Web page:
European Capital of Culture concludes with a Happy End on December 22nd

25. November 2011

As Tallinn’s Capital of Culture draws to its official end, the culture will continue to live and thrive in Estonian capital and beyond. To celebrate the success of the European Capital of Culture, Tallinn is inviting visitors to take part in a “Happy End” project, comprising several exciting activities and events on December 22nd which are free of charge for everyone.

According to Jaanus Mutli, a member of the board of the Tallinn 2011 – European Capital of Culture foundation, 2011 in Tallinn was unprecedentedly rich in events and in people, especially guests from abroad: “We have proved that one should not search for Estonian culture with a lighting match. Our culture is all around: it has different layers; it is based on traditions of the past and looking into the future. People from different nationalities came together to join initiatives and this co-operation is exactly the “Estonian thing” that we can be proud now, when Tallinn 2011 – European Capital of Culture is coming to an end”.

The festivities of the official closing event of Tallinn 2011 will take place on December 22nd. An extraordinary film night which includes the one-off screening of ’60 Seconds of Solitude in Year Zero’, a film project that has been created by more than 50 worldwide known film makers, including (Park Chan-wook (South Korea), Michael Glawogger (Austria), Naomi Kawase (Japan), Eric Khoo (Singapore), Shinji Aoyama (Japan), Rafi Pitts (France/Iran) and Brillante Mendoza (Philippines) among others). The screening will take place at 19:30 on 22 December 2011 at the cruise ship dock of the Port of Tallinn. This extraordinary event will be accompanied by a great performance – a special screen, the equipment, set design and the film itself will be sacrificed to the flames as it is being shown, never to be seen again. Creators and producers of the film are Veiko Õunpuu and Taavi Eelmaa; the screening will be accompanied by live music composed by Ülo Krigul. Neither the film nor the event will be marketed or broadcast in any profit-making way; the only copy will be destroyed.

The premiere of ‘Song of the Tower Bells’, specially composed by Margo Kõlar and the video projection inspired by it on the façade of St. John’s Church will start at Freedom Square at 20:11 on the dot. For around 20 minutes, ten churches around the city – Aleksander Nevski Cathedral, the Church of St. Nicholas the Miracle-Worker, the Church of the Transfiguration of the Lord, the Church of St. Peter & St. Paul, the Episcopal Cathedral, St. Olaf’s Church, the Church of the Holy Spirit, the Ukrainian-Greek Catholic Church, the Church of St. Charles and St. John’s Church – will fill the Old Town with a unique sound: the harmonious concert of the bells of the city’s church towers, which have gone unheard for years. They will once again ring out and be heard by all of the old Hanseatic city’s residents with the help of modern technology.  The audio-visual experience will be made complete by a video projection by artist Taavi Varm using the architecture of St. John’s church as a unique canvas.

Following the unique ‘Song of the Tower Bells’ and accompanied by Christmas songs performed by the mixed choir of the Estonian public broadcaster ERR, Freedom Square will be submerged in a shimmering sea of candlelight. The Christmas candles in European Capital of Culture colors that will be handed out to the public will welcome the winter equinox and light up the darkest winter night. People are asked to bring their own candles along with them as well so as to add to the glow of the sea of culture on the square.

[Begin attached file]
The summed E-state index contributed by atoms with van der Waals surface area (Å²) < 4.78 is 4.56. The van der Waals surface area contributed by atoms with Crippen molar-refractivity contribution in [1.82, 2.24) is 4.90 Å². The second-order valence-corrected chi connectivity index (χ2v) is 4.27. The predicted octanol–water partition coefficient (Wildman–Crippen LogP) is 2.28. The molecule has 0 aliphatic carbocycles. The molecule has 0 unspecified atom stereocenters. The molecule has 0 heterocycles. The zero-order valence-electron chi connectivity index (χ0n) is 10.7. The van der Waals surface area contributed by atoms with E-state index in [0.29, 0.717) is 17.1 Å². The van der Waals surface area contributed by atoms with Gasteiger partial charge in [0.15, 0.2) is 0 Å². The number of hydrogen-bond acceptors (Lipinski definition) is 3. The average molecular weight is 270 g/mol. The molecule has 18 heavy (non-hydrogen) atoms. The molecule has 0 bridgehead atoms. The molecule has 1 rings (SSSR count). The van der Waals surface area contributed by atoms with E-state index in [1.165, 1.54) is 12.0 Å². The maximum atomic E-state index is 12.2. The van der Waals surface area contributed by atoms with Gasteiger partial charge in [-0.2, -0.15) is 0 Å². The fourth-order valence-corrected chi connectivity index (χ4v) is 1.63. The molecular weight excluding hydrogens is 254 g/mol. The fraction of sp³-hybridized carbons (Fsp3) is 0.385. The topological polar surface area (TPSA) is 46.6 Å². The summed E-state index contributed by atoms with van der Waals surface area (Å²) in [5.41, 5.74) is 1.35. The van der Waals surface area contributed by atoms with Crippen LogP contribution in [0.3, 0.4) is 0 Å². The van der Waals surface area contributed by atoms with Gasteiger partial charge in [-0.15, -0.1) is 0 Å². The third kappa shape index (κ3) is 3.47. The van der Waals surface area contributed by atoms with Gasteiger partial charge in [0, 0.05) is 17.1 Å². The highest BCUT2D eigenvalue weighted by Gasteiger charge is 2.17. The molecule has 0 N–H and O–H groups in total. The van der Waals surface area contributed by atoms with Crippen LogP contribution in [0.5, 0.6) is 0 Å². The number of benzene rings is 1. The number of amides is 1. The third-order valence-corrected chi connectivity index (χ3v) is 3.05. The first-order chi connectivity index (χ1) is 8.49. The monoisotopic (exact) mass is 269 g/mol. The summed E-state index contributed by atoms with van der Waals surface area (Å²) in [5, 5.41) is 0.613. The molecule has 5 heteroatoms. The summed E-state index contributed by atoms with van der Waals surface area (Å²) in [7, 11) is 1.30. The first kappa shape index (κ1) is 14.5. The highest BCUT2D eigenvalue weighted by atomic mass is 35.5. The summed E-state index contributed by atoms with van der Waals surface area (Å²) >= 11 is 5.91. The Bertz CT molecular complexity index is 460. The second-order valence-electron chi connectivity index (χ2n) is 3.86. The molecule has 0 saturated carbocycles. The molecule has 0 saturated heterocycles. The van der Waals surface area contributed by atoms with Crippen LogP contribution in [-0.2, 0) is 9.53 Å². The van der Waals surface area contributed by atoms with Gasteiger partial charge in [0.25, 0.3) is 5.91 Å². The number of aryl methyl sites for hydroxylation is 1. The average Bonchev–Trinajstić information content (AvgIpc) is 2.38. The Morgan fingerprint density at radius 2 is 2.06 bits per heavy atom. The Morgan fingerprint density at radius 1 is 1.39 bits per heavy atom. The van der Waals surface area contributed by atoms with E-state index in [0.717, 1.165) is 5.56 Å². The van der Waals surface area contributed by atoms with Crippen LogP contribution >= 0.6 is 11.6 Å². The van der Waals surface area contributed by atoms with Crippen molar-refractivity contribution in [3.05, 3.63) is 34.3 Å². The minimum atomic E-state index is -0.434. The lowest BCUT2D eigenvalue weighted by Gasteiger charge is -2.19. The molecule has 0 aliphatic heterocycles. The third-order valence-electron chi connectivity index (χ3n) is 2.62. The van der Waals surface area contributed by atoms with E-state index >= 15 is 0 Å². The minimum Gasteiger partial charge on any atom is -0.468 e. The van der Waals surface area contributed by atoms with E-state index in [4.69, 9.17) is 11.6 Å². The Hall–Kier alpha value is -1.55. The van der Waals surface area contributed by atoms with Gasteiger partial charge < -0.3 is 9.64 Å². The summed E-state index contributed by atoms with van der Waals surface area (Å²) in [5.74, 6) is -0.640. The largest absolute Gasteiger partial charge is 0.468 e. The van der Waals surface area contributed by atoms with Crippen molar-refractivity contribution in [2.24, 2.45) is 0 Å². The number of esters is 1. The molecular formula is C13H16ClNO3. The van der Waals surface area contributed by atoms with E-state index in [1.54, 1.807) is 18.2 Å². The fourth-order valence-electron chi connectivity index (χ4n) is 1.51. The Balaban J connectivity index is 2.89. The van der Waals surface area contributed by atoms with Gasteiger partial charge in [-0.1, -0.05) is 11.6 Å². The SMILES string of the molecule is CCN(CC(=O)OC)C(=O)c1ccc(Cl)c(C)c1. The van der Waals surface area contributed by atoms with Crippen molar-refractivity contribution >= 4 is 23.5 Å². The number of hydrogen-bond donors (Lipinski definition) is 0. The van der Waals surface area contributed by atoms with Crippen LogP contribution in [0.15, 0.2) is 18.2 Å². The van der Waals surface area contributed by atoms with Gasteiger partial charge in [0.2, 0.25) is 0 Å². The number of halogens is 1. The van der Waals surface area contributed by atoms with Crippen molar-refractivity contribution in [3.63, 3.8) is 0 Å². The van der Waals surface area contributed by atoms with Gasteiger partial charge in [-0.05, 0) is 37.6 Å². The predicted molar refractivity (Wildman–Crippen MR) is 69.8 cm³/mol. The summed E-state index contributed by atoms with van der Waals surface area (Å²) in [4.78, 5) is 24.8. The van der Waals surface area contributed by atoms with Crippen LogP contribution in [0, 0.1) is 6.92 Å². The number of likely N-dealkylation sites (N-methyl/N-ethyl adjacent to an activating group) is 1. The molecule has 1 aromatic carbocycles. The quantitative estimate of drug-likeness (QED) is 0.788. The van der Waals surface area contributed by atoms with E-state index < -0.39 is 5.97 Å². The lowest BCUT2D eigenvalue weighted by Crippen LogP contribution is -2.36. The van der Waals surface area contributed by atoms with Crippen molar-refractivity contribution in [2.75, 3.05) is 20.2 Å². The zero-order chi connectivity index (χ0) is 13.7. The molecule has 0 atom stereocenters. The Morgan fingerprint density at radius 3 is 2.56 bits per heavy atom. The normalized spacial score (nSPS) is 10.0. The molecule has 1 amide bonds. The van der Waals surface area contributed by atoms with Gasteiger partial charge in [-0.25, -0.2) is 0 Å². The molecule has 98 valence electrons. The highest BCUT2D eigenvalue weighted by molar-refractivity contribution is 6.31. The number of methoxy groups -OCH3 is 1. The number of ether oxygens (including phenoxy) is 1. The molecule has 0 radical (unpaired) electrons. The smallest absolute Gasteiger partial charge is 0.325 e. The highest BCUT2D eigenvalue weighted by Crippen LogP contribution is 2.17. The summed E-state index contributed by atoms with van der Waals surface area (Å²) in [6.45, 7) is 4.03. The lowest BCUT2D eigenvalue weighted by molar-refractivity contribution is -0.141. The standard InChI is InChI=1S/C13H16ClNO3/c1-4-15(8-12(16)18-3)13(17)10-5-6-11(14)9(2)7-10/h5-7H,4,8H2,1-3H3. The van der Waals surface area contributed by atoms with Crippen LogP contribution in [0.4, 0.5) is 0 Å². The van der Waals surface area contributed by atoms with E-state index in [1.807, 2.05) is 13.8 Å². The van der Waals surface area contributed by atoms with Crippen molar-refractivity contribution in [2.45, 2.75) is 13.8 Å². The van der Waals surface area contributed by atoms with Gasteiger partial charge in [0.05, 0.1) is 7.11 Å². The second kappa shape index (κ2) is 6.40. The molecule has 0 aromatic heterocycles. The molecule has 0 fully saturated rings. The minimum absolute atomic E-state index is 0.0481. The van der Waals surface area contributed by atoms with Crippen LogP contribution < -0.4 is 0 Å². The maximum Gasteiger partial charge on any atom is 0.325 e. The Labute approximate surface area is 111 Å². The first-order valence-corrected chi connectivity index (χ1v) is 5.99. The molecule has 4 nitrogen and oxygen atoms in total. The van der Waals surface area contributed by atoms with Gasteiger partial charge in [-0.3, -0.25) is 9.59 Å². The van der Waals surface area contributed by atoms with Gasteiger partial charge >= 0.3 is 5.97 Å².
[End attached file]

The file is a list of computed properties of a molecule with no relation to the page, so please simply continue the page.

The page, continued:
The final act of the European Capital of Culture ’Happy End’ on 22 December will start at noon, when a dozen museums open their doors free of charge. Kiek in de Kök, Photo Museum, City Museum, Peter I House Museum, E. Vilde Museum, A.H. Tammsaare Museum, Children’s Museum, Miia-Milla-Manda and Puppet Museum will be open from 12:00 to 18:00. The three latter ones offer workshops for making Christmas presents and decorations.

The night will end with the final party of Club 2011 which is a party series that has introduced Tallinn’s club and alternative music culture to a wider audience throughout the Capital of Culture year. Every event has shone the spotlight on a key player in the city’s club music scene, like Mutant Disco, Search of Sounds, Bashment and Telescope. At 22:00 on 22 December the exciting space at the Kultuurikatel and Energia Discovery Centre will play host to the final party in the series, where everything that has gone before will come together as one.

“The team of Tallinn 2011 – European Capital of Culture believes that we managed together with the people to broaden the meaning of “culture” and bring it out from the galleries and concert halls to the light of day for everyone, into the urban spaces and into the daily life of people,” said Mutli.

According to Tallinn2011 foundation, 1 145 410 overnight tourists have visited Tallinn between January and September this year, 89% were from abroad. Thus Tallinn has set a new record with a 17% increase in tourists flow compared to first nine month of 2010. Overall Tallinn expects to host 1,5 mln tourists by the end of the year which exceeds the total population of Estonia. The Tallinn2011 information centre in Rotermanni quarter hosts around a thousand of curious tourists per month.

Guimarães (Portugal) and Maribor (Slovenia) to be the European Capitals of Culture in 2012.

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